Since man is an upright creature, his low back bears a considerable amount of weight. The low back region, just above the hip level, is extremely prone to strain. As a result, backache affects nearly everyone at some point in their lives. Backache is said to be ‘chronic’ or persistent if it lasts for 12 weeks or more.
Our low back or lumbar region, consists of five bony segments called lumbar vertebrae ‘stacked’ end to end, each separated from the next by a gel-like disc which acts as a shock absorber. The segments are movable at their linkage points called facet joints. These vertebrae together form a column and bony canal through which the spinal cord runs. The spinal cord gives off pairs of spinal nerves at each segment near the facet joints.
Pain may arise if:
If any of these happens, the back muscles tense up increasing pressure on the nerves and making the pain even worse (muscle spasm).
Prolonged sitting, standing, lifting or
poor posture or overuse can cause
muscles in the low back to become
sore (backstrain) even if none of the
above structural events occur.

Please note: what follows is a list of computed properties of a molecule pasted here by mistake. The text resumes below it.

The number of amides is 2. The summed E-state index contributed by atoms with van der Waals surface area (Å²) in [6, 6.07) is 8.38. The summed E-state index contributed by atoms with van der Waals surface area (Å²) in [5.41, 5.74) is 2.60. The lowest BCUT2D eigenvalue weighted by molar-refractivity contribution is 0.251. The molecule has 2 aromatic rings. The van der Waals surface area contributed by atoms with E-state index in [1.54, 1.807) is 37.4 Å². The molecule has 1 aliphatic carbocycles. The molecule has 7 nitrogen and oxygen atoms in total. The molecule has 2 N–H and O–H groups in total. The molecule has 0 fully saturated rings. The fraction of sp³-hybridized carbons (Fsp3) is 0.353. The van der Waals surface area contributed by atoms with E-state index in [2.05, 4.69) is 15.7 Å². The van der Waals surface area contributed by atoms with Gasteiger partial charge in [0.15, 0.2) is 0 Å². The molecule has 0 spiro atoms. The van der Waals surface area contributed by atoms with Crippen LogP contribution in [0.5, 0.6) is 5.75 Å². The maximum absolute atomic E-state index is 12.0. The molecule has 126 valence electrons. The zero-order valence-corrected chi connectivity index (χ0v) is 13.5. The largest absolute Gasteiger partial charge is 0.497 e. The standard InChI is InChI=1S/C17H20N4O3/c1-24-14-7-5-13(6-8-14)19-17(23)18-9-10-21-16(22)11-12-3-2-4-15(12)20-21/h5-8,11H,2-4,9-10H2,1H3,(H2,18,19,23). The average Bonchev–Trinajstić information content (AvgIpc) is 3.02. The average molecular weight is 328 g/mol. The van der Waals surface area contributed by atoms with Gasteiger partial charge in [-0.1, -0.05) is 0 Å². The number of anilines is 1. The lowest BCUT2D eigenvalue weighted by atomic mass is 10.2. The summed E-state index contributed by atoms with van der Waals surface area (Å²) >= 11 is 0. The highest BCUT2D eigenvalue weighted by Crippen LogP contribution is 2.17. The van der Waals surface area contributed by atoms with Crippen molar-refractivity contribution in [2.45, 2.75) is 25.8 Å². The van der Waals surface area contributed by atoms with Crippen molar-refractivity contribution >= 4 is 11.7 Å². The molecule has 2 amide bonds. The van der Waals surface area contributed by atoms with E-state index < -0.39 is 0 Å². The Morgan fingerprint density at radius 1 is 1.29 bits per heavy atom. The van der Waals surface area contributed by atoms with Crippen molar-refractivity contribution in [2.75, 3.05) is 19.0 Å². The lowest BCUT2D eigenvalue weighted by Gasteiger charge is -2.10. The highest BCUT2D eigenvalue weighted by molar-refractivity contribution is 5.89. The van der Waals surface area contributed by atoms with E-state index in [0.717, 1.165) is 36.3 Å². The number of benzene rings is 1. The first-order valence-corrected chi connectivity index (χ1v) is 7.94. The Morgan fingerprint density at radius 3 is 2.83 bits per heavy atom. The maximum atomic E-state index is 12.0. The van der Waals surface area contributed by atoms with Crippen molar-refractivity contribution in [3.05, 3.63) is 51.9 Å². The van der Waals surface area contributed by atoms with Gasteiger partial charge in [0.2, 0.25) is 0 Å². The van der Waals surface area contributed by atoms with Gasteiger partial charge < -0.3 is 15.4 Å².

Pain can run down the thigh( sciatica)
due to pressure on the sciatic nerve
which is the nerve supplying the leg.
Sometimes numbness or pins and
needles (parasthesia) occur. Calf ache
relieved by sitting, is due to pressure
build up in the spinal canal in cases of
Surgery is normally not needed for chronic back pain.
X-rays can reveal bony structures,
while a more detailed scan called MRI
(magnetic resonance imaging) will
show up nerves, discs and muscles.
In most cases, bed rest which relieves
the back of its weight and pain
medication is all that is needed.
If a compression fracture is diagnosed,
osteoporosis medications must be
administered. Physiotherapy can help
relieve muscle spasm by manipulation,
traction (stretching of the vertebral
column by application of weights)
exercises and heat treatment. Back
care education on how to avoid
straining the back further can be
taught by the physiotherapist. Weight
reduction is also important to reduce
the load on the spine.
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